• Someone stole a designer diaper bag worth $300 and a Cannon Power Shot camera valued at $400 from a vehicle parked in the 500 block of Parkside Drive in Elburn. The theft occurred sometime between 6 p.m. July 11 and 1 a.m. July 12.

• Kyle P. Wenk, 19, of the 800 block of Drover Street in Elburn, was arrested at 1:48 a.m. July 12, for driving under the influence of alcohol and unlawful consumption of alcohol by a minor. Police stopped him for driving a vehicle with a non-functioning tail light. A passenger in the vehicle, Georgia L. Porter, 18, of the 1000 block of Liberty Street, also was cited for unlawful consumption of alcohol by a minor.

Sugar Grove
• Residents of a home on the 800 block of Black Walnut Drive reported July 6 that charges in the amount of $735.63 were made to their debit cards linked to a joint account without their knowledge. An investigation is ongoing.

• Ricardo Cabrera, 28, of the 8,000 block of Marion Drive, Justice, Ill., was arrested for driving on a suspended license when police stopped his vehicle at 4:46 p.m. July 11.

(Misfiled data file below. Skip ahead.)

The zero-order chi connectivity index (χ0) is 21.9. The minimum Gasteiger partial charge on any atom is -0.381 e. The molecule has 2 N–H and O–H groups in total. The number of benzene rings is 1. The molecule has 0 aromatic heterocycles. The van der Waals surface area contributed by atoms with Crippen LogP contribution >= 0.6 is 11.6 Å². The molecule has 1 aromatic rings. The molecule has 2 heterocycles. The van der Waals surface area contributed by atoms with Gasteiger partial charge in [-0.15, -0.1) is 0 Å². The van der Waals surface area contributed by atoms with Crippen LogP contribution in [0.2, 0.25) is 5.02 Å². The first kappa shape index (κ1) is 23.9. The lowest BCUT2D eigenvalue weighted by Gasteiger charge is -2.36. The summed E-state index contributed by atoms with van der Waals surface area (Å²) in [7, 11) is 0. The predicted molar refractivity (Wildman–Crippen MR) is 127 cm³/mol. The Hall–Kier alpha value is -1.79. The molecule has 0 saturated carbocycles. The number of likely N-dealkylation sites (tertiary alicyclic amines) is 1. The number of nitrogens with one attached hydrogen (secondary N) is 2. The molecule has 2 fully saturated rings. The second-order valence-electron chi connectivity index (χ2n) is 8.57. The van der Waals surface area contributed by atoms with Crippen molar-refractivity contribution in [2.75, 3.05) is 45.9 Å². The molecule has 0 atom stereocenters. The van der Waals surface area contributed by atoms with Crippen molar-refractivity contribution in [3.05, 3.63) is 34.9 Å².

SG board authorizes Bliss project

by Keith Beebe
Sugar Grove—The Sugar Grove Village Board on Tuesday voted unanimously to authorize an intergovernmental agreement with Kane County for a Bliss Road improvement project.

Kane County officials plan to widen Bliss Road at both the KeDeKa and Hankes road intersections, to install turn lanes designed to ease the amount of regional traffic on Bliss.

“We want to make it safer for people who (are) turning at those intersections,” Village President Sean Michels said.

After the county awards the construction contracts, it will provide the village at least five days notice before starting the project work. The county will pay all costs for the project, except the estimated $19,202 for a necessary water main relocation, which will be a village expense under the intergovernmental agreement.

The road improvement project is slated to be finished sometime next year.

July 9 police blotter

The following reports were obtained from local police departments. The individuals charged with crimes are presumed innocent until proven guilty in a court of law.

• A mailbox was knocked down and another was damaged in the 500 block of South First Street in Elburn. The mailboxes’ owners reported the damage on July 5.

• Someone made unauthorized charges on the Fifth Third Bank debit/charge account of a resident of the 100 block of Veteran Avenue in Elburn. The bank reversed the charges, closed the account and established a new account for the victim. The victim did not know who committed the fraud, which she reported at 3:11 p.m. July 2.